Materials savings. Consider material utilization percentages. Fabricators provide a number that is usually impressively high, say above 60%. It sounds good, but is deceiving. The fabricator is stating how much of the fabrication panel is used based on the assembly panel provided them. The assembly panel is always a rectangular box that fits into rectangular panels nicely.

In reality, what the OEM cares about is the actual material area used for the PCBs, not the assembly panel, because that determines how many panels need to be built for the order. As illustrated in FIGURE 6, the fabricator will report this material utilization at 58.9%, but because of the shape of this PCB, the actual material utilization is only 18.7%.

Figure 6. Fabricators see this as 58.9% material utilization, whereas an OEM sees this as 18.7% actual material utilization based on the PCB.

We studied four different designs, each with its own definition of production volume, to measure the potential material savings to an OEM. PCB 1 is a rigid PCB built in lot sizes of up to 2,000. FIGURE 7 illustrates that before panel optimization, the OEM was getting 18.7% material utilization on an 18 x 24" fabrication panel, with two PCBs per array and six arrays per panel. When the OEM optimized its assembly panel, it found it could get 31.5% material utilization, yielding 10 arrays of two PCBs per fabrication panel. The panel optimization software automatically nested circuits into a tighter assembly panel in spite of its nonstandard shape.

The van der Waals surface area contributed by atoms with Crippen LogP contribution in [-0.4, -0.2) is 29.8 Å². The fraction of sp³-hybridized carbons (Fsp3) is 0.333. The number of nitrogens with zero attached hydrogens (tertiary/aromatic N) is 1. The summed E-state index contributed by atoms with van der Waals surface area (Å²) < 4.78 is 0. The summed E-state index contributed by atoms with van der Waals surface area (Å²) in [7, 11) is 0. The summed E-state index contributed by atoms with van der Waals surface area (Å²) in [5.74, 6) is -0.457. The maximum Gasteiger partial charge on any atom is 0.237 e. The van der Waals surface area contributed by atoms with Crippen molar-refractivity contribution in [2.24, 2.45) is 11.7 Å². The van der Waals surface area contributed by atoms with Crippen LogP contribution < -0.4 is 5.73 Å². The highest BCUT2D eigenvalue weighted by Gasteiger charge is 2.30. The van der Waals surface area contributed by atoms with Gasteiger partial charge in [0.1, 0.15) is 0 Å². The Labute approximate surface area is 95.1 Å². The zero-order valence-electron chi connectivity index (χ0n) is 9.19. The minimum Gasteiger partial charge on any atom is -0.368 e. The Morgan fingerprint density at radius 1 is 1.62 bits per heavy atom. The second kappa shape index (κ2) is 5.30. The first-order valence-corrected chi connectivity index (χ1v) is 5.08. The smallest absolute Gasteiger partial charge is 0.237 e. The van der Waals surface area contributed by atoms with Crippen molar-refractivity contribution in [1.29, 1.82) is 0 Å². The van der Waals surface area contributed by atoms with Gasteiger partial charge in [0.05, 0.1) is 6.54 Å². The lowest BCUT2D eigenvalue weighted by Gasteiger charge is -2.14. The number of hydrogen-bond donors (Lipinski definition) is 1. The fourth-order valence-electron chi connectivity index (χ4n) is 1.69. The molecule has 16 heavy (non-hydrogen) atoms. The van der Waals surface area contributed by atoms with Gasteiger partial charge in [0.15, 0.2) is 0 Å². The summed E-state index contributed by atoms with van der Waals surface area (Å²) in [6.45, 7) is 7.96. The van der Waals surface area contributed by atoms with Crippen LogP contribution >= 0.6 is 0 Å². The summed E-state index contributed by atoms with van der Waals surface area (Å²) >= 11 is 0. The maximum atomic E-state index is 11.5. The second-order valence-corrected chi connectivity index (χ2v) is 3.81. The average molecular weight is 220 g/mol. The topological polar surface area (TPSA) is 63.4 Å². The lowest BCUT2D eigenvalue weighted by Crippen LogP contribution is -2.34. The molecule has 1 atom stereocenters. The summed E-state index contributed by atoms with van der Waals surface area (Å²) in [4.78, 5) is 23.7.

Figure 7. Optimized assembly within an optimized fabrication panel.

We then applied the results to a simple costing spreadsheet that considered:

  • Number of PCBs ordered.
  • Fabrication panel square area.
  • Fabrication panel cost/sq. in.
  • Fabrication panel overage needed (to accommodate scrap).

The fabrication panel overage is a variable because lower percentages are required with higher volume. All other variables were considered to be constant between the two scenarios.

For the first example, we calculated the costs before and after panel optimization for order sizes between 100 and 2,000, in increments of 100.

As shown in FIGURE 8, in all volumes, the optimized panel showed significant cost savings. Further, we identified the order size that yielded the lowest cost per PCB. Would you change an order size if you knew where the lowest possible cost per PCB was?

Figure 8. For all volumes, the optimized panel showed significant cost savings.

FIGURE 9 shows the actual number of fabrication panels needed, non-optimized and optimized. While it might initially be surprising that these lines are not entirely straight, they reflect the combination of variables previously stated. What may be even more surprising is that panel optimization can show cost savings in as few as four panels for this design.

Figure 9. Actual number of fabrication panels needed, non-optimized and optimized.

Last, over a test sample of four PCBs, again each with their own production volume, there are impressive savings across the board, even when only a small number of PCBs are designed each year (TABLE 1).

Table 1. Cost Savings for the 4 Example PCB Panels

As a bonus, when considering labor costs involved to define, create and communicate all the panelization instructions, a systematic panelization tool also can have meaningful labor savings.

Patrick McGoff is market development manager at Mentor;